I’ve been taking an online course called “How to Learn Math.” It’s actually targeted towards parents and teachers, but I’m taking it even though I’m neither. The third lesson in the course is about mistakes and persistence.
The instructor spoke about the important role mistakes play in learning and brain growth. Every time you make a mistake, you grow a new synapse. This brain growth doesn’t happen when you do something right the first time. As the instructor puts it, “Mistakes are the most useful thing you can be doing.”
That’s a really powerful idea.
I’m often able to laugh at myself when I make mistakes (now I’m talking about life, not just math). But I don’t know that I’ve ever gone so far as to frame mistakes as the most useful thing. If you look at it that way, we should be actively seeking out opportunities to make mistakes.
So now I’m on a mission to make more mistakes. It seems like it should be an easy task, right? It’s surprisingly difficult, though. I’ve realized how much I go out of my way to avoid embarrassment, failure, or even the discomfort of not knowing something. Additionally, I’m generally drawn to projects for which I have some natural talent, and tend to overlook projects that would cause me to stretch.
Here are some strategies I’ve found useful for seeking out opportunities to make some mistakes:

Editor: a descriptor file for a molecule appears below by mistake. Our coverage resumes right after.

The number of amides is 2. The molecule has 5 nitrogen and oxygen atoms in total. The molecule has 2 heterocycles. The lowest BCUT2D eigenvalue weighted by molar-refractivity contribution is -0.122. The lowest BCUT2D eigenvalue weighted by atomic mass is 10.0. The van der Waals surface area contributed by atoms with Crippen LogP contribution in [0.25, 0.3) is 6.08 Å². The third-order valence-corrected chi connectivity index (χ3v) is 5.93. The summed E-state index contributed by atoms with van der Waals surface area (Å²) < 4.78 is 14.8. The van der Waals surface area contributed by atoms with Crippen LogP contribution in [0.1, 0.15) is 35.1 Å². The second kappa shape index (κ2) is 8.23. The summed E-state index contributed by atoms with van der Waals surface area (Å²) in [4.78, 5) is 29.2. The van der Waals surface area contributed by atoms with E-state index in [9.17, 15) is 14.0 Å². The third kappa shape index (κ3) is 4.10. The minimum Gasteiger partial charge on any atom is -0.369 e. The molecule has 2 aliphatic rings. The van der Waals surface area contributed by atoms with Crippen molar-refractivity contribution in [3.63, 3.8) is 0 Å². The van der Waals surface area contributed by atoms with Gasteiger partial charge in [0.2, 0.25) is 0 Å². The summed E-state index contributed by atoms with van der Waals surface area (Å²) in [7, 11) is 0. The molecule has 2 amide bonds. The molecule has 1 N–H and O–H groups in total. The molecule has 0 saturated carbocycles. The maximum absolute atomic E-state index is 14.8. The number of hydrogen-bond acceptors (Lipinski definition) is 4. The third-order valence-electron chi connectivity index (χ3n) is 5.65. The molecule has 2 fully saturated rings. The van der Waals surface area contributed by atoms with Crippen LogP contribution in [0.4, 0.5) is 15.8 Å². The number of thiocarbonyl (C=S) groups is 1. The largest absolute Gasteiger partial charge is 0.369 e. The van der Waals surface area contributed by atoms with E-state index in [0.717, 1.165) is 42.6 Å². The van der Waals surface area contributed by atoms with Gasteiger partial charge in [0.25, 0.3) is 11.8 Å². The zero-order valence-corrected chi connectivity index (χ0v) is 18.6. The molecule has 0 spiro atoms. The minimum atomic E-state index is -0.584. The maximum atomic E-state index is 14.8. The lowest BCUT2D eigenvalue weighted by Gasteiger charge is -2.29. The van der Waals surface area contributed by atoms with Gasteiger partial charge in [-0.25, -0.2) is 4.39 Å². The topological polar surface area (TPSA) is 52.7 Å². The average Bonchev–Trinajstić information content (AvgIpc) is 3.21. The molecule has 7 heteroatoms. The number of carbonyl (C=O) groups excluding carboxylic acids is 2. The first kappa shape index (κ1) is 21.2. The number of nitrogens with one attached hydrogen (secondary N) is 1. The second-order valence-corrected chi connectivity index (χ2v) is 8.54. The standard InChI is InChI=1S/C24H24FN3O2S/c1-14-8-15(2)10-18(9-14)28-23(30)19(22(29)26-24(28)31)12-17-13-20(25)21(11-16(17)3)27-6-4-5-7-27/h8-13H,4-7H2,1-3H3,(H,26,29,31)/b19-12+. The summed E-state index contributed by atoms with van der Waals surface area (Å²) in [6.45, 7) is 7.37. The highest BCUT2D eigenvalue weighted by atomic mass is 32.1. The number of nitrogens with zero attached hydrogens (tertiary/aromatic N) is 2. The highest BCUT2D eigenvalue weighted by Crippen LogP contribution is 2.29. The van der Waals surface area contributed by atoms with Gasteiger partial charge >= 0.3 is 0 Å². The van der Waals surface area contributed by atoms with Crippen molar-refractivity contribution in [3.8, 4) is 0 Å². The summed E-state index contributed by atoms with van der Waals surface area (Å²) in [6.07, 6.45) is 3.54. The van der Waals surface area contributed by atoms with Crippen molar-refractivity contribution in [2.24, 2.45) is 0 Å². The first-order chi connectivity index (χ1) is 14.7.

Listen for the I can’t, I don’ts, and I’m nots. I hear myself saying things like, “I’m not very athletic, “I can’t draw,” and “I don’t like to do research.” I’m training myself to red flag any kind of “fixed mindset” statement like that, and consider it a challenge.
Practice saying “yet”—as in, “I’m not good at this yet.” This may feel like a mental trick you’re playing on yourself, but it works. Just adding that little word can actually change how you feel about something—it may make you feel more optimistic, hopeful, or determined.
Go big. I like big ideas, and I’ve found that leaning in to something can help me fully commit. For example, rather than saying to myself, “Maybe I’ll take a class and get better at art,” I find it more compelling to say, “Wouldn’t it be awesome if I started making art and opened my own Etsy shop?” Audacity can be thrilling.
What have you done to seek out opportunities for mistakes?